Well, we’re back with more circulating tumor cell (CTC) news. This one comes from a new study published by UCLA scientists that describes a new technology to capture CTCs for analysis. The device is a silicon chip covered in nano-pillars coated with a special antibody to cause circulating tumor cells to stick. The chip can then be used with existing lab technology to analyze the collected tumor cells. The new device is faster and will hopefully be cheaper than similar existing technology.
Metastatic disease is usually identified by performing biopsies of solid metastatic tumors. This is often late in the disease, however, and it’s better to identify metastatic disease earlier (such as by detecting CTCs) so that treatment can possibly be more effective.
More info from the press release:
In a study published this month in the journal Angewandte Chemie, the UCLA team developed a 1-by-2-centimeter silicon chip that is covered with densely packed nanopillars and looks like a shag carpet. To test cell-capture performance, researchers incubated the nanopillar chip in a culture medium with breast cancer cells. As a control, they performed a parallel experiment with a cell-capture method that uses a chip with a flat surface. Both structures were coated with anti-EpCAM, an antibody protein that can help recognize and capture tumor cells.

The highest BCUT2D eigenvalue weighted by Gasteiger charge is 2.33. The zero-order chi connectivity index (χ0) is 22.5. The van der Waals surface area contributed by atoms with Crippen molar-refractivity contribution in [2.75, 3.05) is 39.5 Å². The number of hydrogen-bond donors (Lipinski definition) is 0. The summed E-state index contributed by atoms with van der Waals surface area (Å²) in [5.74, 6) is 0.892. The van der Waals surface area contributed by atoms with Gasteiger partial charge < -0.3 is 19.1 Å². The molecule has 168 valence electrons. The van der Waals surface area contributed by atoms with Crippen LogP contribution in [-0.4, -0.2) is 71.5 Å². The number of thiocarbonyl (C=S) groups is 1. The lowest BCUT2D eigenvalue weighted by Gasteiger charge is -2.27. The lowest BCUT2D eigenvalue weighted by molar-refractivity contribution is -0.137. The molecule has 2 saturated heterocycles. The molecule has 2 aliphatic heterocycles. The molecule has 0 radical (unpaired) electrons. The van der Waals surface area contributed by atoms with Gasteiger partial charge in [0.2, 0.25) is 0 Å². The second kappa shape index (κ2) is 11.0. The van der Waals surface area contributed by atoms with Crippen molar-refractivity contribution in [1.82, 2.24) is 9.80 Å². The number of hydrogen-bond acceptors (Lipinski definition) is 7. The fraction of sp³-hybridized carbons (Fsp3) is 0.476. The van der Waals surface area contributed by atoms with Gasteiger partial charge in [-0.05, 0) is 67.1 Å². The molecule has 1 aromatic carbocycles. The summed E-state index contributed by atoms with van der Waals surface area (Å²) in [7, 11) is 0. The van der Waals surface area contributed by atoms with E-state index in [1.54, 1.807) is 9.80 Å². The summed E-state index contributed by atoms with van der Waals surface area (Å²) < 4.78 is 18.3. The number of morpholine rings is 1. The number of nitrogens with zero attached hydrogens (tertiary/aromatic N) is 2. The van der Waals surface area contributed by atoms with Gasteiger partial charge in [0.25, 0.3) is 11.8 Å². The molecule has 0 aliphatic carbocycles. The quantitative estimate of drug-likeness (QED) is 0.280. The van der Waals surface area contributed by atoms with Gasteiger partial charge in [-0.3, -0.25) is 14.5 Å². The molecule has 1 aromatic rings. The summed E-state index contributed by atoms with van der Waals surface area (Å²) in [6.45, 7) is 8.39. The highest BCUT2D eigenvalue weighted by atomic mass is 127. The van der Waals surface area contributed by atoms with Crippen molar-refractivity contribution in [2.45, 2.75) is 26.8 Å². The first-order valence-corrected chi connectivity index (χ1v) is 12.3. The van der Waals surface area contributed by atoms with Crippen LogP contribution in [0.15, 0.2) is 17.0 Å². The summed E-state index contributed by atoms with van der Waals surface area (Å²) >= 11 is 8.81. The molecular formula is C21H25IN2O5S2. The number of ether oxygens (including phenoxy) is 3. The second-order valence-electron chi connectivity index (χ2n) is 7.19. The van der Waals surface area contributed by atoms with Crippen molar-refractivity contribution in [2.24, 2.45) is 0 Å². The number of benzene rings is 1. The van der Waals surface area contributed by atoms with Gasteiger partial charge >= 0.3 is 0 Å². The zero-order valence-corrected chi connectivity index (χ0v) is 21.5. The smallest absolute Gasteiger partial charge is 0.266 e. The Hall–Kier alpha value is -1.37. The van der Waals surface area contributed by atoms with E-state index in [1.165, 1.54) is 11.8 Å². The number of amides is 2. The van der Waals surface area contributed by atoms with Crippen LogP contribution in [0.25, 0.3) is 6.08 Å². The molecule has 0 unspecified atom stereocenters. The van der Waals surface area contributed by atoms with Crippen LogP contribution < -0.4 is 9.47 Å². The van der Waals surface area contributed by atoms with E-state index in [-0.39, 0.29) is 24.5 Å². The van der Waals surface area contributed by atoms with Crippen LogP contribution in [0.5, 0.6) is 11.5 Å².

The researchers found that the cell-capture yields for the UCLA nanopillar chip were significantly higher; the device captured 45 to 65 percent of the cancer cells in the medium, compared with only 4 to 14 percent for the flat device.
Read the press release here…
Read the abstract here…
CTC flashbacks: Microchips for Tumor Detection, CellTraffix Aims to Cleanse Blood of CA, Collect Stem Cells, Watching Circulating Tumor Cell Count Helps Predict Breast Cancer Development